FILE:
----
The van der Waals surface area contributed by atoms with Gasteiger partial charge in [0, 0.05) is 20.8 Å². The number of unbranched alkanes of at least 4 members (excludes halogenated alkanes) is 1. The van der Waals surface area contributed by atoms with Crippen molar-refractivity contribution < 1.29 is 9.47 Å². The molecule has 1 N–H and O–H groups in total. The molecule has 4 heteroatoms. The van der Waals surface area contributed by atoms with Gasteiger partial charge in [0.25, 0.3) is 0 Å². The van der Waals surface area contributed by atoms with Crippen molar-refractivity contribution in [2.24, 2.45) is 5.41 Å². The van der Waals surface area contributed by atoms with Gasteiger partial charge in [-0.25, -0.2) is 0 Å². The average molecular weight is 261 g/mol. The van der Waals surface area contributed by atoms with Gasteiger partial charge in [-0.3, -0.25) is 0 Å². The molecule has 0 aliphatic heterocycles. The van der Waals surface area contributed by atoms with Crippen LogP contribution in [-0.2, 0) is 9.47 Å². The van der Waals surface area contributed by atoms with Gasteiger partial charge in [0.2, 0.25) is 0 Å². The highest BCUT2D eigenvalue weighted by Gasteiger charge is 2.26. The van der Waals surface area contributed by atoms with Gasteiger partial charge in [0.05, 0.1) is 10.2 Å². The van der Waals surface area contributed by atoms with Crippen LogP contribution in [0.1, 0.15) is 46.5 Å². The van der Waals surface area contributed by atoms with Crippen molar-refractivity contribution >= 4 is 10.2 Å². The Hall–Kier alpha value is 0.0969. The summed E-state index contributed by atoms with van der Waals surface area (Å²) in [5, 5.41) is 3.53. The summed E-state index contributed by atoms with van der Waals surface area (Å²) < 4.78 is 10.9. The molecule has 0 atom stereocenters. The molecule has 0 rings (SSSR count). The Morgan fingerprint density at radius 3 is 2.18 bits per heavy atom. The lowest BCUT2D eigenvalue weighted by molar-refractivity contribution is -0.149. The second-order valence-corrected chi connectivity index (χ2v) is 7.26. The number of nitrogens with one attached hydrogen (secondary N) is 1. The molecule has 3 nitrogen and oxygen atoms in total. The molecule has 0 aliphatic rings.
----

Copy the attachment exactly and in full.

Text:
The van der Waals surface area contributed by atoms with Gasteiger partial charge in [0, 0.05) is 20.8 Å². The number of unbranched alkanes of at least 4 members (excludes halogenated alkanes) is 1. The van der Waals surface area contributed by atoms with Crippen molar-refractivity contribution < 1.29 is 9.47 Å². The molecule has 1 N–H and O–H groups in total. The molecule has 4 heteroatoms. The van der Waals surface area contributed by atoms with Gasteiger partial charge in [0.25, 0.3) is 0 Å². The van der Waals surface area contributed by atoms with Crippen molar-refractivity contribution in [2.24, 2.45) is 5.41 Å². The van der Waals surface area contributed by atoms with Gasteiger partial charge in [-0.25, -0.2) is 0 Å². The average molecular weight is 261 g/mol. The van der Waals surface area contributed by atoms with Gasteiger partial charge in [-0.3, -0.25) is 0 Å². The molecule has 0 aliphatic heterocycles. The van der Waals surface area contributed by atoms with Crippen LogP contribution in [-0.2, 0) is 9.47 Å². The van der Waals surface area contributed by atoms with Gasteiger partial charge in [0.2, 0.25) is 0 Å². The highest BCUT2D eigenvalue weighted by Gasteiger charge is 2.26. The van der Waals surface area contributed by atoms with Gasteiger partial charge in [0.05, 0.1) is 10.2 Å². The van der Waals surface area contributed by atoms with Crippen LogP contribution in [0.1, 0.15) is 46.5 Å². The van der Waals surface area contributed by atoms with Crippen molar-refractivity contribution >= 4 is 10.2 Å². The Hall–Kier alpha value is 0.0969. The summed E-state index contributed by atoms with van der Waals surface area (Å²) in [5, 5.41) is 3.53. The summed E-state index contributed by atoms with van der Waals surface area (Å²) < 4.78 is 10.9. The molecule has 0 atom stereocenters. The molecule has 0 rings (SSSR count). The Morgan fingerprint density at radius 3 is 2.18 bits per heavy atom. The lowest BCUT2D eigenvalue weighted by molar-refractivity contribution is -0.149. The second-order valence-corrected chi connectivity index (χ2v) is 7.26. The number of nitrogens with one attached hydrogen (secondary N) is 1. The molecule has 3 nitrogen and oxygen atoms in total. The molecule has 0 aliphatic rings.